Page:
2015-08-28 (F) Weekly Summary

Bluefruit EZ-Key provides a bridge which accepts serial data, like from an Arduino, and acts like a Bluetooth keyboard on the other side. Unfortunately the keyboard presses I was sending over the USB couldn't be reused but the established structure of the program made it possible to just plug in the serial data. That was what I had planned for a couple wees ago and I suspect I saved myself some headache and heartache by approaching it that way. Once the serial data was in place the Bluetooth module was paired with my phone and typing commenced. After several program tweaks it was possible to type simultaneously on my phone and a USB connected computer. This made debugging easy because I was able to compare messages from each screen and see what was different. It went very well. Most of the problems were from non-printing characters.

After the success with Bluetooth it was time to start work on the mouse functions. Spiffchorder code was not meant to lend much focus to mice and with the popularity of touch screens this may be wise. For my build I wanted to have a mouse which responded to tilting kind of like a Wii remote. This was hinted at when I rearranged all the chords dealing with the Far thumb button. An analog output accelerometer was used which generates a voltage based on orientation. These signals are very easy to read with the analog input pins on an Arduino. The most common alternative would be to use serial data but anyone who has read this blog knows how I feel about reading serial data.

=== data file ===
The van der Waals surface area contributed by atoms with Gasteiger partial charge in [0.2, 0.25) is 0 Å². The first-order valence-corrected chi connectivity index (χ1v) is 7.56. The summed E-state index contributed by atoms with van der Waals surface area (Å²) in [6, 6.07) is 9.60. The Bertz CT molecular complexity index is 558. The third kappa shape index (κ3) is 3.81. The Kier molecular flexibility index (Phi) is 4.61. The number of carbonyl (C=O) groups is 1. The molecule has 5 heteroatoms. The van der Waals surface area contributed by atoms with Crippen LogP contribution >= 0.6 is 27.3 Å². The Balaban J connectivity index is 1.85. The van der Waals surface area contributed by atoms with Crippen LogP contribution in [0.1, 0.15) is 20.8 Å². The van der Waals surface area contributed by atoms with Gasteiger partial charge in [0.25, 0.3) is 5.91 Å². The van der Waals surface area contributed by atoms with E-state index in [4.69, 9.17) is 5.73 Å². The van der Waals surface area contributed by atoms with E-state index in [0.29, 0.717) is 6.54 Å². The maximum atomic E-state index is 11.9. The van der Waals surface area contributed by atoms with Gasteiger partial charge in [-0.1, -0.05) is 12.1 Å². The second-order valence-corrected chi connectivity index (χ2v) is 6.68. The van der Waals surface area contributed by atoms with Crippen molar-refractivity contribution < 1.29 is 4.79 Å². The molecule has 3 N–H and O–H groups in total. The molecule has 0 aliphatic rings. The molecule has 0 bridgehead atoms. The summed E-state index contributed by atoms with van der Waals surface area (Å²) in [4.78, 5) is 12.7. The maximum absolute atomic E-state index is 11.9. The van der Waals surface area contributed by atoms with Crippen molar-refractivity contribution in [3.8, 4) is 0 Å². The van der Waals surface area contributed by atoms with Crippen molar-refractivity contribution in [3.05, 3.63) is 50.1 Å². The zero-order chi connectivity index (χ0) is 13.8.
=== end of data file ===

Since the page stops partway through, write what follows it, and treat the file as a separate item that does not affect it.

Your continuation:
Accelerometer attached to Arduino


Inexpensive servos have a limited range of movement but they can be modified to spin continuously. I had only heard about the procedure but I assumed it was less functional than purchasing continuous rotation servos. I was wrong. Dismantling, modifying, and reassembling the servo took less than an hour while screwing up the innards took two more. I learned everything I wanted to about servo motors and while inside I had an idea of how to control two servos with a single wire from my Arduino. By hooking up one of the servo motors backwards the two should act as mirrors of one another but this will only work for continuous rotation servos. Soldering a standard servo's motor backwards would only render it useless unless the potentiometer leads were also reversed.

To convert a servo which normally travels less than 180º the potentiometer is rerouted to a different potentiometer of a greater than, or equal, resistance. That potentiometer becomes a tuning resistor. An anti-rotation tab on the top gear of the servo is removed then it's all put back together. Piece of cake.

Splayed innards of a servo

Ill conceived attempt at bypassing the potentiometer

Tuning potentiometer

Reassembled servo

When I first thought about making this keyboard I visualized it in my right hand. It seems I am in the minority though. To give anyone a chance to build this keyboard the models were mirrored and rendered as stl files.

Left hand and right hand version of the finger pieces

The first design for a wrist mount was not very good. It was flimsy and relied on unproven ideas. Gavin showed me a neat design used to put a tool into the wearer's hand at the push of a button. The design was well executed and gave me a good idea of how I should build my wrist mount. Modeling of the wrist mounts started with a convoluted design, as they often do, and was finally reduced to two simple parts which could be held together with standard #6 (3.5mm) bolts. Pieces were printed, revised then printed again with proper dimensions. The pieces were assembled with bolts that were probably too short. Servos were installed but not screwed in place. Levers will have to be designed and printed. Files from 2015-08-11 (Tu) will be used.

Spinning model of one side of the wrist mount pieces

Wrist mount assembled with short bolts

Downloadable Files:

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